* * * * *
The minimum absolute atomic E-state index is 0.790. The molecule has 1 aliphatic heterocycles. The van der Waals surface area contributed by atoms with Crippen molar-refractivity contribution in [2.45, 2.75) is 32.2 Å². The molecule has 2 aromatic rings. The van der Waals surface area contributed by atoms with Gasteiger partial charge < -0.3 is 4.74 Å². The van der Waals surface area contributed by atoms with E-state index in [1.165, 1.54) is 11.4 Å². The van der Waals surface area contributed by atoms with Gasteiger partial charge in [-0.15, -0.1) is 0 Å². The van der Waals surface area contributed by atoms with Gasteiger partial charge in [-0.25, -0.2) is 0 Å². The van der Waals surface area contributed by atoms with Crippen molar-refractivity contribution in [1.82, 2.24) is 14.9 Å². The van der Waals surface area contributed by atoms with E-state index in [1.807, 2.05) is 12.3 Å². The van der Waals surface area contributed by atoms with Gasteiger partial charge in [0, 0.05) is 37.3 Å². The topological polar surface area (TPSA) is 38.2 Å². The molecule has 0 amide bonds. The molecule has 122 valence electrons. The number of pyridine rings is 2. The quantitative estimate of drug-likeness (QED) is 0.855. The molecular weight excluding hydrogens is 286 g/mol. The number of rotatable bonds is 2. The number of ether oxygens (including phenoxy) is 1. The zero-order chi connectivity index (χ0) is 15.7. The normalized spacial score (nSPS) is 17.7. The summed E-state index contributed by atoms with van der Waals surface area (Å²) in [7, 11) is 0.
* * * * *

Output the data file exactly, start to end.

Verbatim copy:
The minimum absolute atomic E-state index is 0.790. The molecule has 1 aliphatic heterocycles. The van der Waals surface area contributed by atoms with Crippen molar-refractivity contribution in [2.45, 2.75) is 32.2 Å². The molecule has 2 aromatic rings. The van der Waals surface area contributed by atoms with Gasteiger partial charge < -0.3 is 4.74 Å². The van der Waals surface area contributed by atoms with E-state index in [1.165, 1.54) is 11.4 Å². The van der Waals surface area contributed by atoms with Gasteiger partial charge in [-0.15, -0.1) is 0 Å². The van der Waals surface area contributed by atoms with Gasteiger partial charge in [-0.25, -0.2) is 0 Å². The van der Waals surface area contributed by atoms with Crippen molar-refractivity contribution in [1.82, 2.24) is 14.9 Å². The van der Waals surface area contributed by atoms with E-state index in [1.807, 2.05) is 12.3 Å². The van der Waals surface area contributed by atoms with Gasteiger partial charge in [0, 0.05) is 37.3 Å². The topological polar surface area (TPSA) is 38.2 Å². The molecule has 0 amide bonds. The molecule has 122 valence electrons. The number of pyridine rings is 2. The quantitative estimate of drug-likeness (QED) is 0.855. The molecular weight excluding hydrogens is 286 g/mol. The number of rotatable bonds is 2. The number of ether oxygens (including phenoxy) is 1. The zero-order chi connectivity index (χ0) is 15.7. The normalized spacial score (nSPS) is 17.7. The summed E-state index contributed by atoms with van der Waals surface area (Å²) in [7, 11) is 0.